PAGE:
Over at the EFF blog, Derek Slater makes an excellent point:
Great gadgets for your music collection are all over CES: servers that stream to devices throughout your house, slick portable players and music cell phones, place-shifting software that lets you–and your friends–hear your collection from any computer, and much more. But if you want to do more with your DVD collection, you can basically forget about it. The reason why is, of course, the DMCA. While anyone can build a device that rips music CDs and make use of your MP3s, no one can build a device that unlocks the DRM on DVDs without getting Hollywood’s permission first. Sure, you can find software online to help you rip your DVDs and put them on your iPod, but you won’t find such features built into consumer products on display here. (Kaleidescape, which offers a high-end multi-thousand dollar DVD server and got sued for it, is the exception that proves the rule.) This fact is even more striking in light of all the emerging video delivery system here, including Microsoft’s IPTV system, cell phone video services, and movie downloading systems. You don’t have to look hard at CES to find a product that aims to help consumers acquire video on the device of their choice. Yet DVDs remain just as limited as they ever were.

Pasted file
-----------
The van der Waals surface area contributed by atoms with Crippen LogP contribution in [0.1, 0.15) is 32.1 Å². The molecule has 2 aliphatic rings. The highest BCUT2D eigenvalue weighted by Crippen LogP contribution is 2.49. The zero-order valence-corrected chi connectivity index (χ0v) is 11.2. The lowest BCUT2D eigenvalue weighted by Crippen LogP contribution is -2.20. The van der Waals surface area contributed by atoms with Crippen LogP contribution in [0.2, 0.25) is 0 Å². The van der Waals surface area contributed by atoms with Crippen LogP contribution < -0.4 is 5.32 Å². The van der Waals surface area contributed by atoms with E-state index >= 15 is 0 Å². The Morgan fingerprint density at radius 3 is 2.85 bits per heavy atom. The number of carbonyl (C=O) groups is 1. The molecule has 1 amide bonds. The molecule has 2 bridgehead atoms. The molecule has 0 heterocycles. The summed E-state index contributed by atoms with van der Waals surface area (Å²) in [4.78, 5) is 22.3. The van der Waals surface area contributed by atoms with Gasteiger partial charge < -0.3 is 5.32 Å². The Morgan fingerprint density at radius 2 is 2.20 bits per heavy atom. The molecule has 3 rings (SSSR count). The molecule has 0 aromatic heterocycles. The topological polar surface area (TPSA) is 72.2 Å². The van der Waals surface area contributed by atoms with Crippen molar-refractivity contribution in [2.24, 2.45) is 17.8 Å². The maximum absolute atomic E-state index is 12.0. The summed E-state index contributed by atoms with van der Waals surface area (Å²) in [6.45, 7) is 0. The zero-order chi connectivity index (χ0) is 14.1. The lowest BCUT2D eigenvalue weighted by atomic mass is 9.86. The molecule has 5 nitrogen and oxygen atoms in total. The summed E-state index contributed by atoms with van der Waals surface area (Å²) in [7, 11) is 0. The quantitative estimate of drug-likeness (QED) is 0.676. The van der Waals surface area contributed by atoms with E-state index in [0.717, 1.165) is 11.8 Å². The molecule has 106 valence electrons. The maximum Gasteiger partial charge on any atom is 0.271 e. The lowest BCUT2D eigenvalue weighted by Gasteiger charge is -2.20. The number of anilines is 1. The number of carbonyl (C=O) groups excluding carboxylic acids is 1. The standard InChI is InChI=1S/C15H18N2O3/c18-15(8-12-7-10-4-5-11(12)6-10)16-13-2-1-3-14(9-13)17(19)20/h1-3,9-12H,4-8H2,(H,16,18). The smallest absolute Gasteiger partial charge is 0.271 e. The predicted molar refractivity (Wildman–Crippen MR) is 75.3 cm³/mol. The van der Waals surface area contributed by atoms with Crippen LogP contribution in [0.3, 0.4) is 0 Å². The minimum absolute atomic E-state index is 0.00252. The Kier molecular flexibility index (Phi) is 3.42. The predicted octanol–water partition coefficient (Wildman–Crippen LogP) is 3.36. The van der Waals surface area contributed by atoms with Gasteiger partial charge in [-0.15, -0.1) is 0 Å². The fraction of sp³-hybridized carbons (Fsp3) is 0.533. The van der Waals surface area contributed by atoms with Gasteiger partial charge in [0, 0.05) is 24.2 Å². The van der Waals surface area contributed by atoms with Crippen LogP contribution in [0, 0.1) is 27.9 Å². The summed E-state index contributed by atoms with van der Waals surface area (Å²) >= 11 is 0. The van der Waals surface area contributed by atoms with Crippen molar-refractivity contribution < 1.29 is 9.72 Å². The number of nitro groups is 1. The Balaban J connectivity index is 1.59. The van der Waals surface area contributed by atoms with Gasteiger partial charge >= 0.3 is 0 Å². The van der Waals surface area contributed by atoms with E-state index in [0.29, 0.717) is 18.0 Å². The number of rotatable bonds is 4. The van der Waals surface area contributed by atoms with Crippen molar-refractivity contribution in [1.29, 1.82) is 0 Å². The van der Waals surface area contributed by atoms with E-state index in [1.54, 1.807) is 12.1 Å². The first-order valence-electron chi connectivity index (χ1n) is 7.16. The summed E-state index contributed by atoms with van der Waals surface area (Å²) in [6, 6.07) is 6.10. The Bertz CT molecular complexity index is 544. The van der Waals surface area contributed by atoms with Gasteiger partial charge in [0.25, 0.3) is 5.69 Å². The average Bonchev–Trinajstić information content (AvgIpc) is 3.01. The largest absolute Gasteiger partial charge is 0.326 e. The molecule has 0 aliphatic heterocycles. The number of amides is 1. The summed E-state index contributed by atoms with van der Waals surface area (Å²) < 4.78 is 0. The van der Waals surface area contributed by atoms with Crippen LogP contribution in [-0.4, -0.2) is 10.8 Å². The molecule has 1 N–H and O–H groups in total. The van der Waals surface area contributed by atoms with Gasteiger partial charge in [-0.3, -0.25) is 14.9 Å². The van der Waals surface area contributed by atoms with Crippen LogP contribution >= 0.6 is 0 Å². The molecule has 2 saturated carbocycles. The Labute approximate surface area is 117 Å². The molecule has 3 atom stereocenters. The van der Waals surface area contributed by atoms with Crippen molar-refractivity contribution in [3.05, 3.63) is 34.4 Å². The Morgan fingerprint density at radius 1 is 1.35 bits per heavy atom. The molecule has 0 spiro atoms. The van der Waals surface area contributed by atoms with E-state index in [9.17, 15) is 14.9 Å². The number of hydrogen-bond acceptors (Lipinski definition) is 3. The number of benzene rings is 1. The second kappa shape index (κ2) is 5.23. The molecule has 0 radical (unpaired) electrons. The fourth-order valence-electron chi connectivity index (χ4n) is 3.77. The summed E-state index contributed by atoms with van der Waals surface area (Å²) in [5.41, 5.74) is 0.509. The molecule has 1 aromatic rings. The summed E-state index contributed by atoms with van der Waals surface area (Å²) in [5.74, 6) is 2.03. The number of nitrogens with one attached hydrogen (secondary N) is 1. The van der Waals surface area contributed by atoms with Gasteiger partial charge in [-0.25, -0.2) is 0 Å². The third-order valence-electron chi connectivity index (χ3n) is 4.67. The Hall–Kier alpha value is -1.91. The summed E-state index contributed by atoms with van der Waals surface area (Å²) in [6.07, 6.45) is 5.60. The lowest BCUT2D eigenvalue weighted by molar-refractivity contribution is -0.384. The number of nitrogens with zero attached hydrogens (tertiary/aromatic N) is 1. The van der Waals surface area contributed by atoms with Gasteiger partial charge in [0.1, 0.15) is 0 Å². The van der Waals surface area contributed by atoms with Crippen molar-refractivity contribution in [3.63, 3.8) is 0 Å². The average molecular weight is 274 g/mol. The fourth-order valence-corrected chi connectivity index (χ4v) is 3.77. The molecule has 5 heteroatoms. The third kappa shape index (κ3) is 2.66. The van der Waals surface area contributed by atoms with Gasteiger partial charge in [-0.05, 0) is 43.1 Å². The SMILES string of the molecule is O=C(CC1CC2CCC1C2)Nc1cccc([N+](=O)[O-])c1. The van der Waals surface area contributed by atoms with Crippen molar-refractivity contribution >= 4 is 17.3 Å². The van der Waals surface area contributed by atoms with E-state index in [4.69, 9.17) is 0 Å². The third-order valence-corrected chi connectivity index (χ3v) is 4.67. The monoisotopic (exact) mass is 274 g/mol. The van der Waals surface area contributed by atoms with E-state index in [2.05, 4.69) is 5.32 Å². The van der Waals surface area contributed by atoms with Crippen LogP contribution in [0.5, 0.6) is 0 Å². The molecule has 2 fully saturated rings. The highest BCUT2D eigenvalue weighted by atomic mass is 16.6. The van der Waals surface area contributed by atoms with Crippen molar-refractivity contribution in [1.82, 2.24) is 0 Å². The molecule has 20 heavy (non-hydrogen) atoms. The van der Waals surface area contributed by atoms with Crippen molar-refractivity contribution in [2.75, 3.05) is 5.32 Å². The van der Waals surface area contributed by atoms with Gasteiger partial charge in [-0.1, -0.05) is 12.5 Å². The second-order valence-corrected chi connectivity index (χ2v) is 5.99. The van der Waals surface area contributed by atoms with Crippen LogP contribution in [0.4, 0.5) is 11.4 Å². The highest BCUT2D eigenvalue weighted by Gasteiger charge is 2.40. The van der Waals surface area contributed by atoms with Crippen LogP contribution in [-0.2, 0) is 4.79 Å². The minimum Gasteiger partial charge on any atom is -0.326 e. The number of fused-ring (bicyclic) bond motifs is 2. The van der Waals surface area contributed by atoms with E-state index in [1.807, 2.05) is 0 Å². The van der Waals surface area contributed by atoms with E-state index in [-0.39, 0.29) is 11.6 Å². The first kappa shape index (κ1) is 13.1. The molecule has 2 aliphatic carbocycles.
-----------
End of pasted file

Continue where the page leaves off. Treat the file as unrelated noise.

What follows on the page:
I’ve made this point before. I always get really frustrated when DMCA supporters assert that the DMCA has been on the books for almost a decade and no harm has been done. It’s impossible to predict which specific devices would have been invented without the DMCA. But there’s obviously a Kaleidescape-shaped hole in the consumer electronics market, and I’m having trouble thinking of another explanation.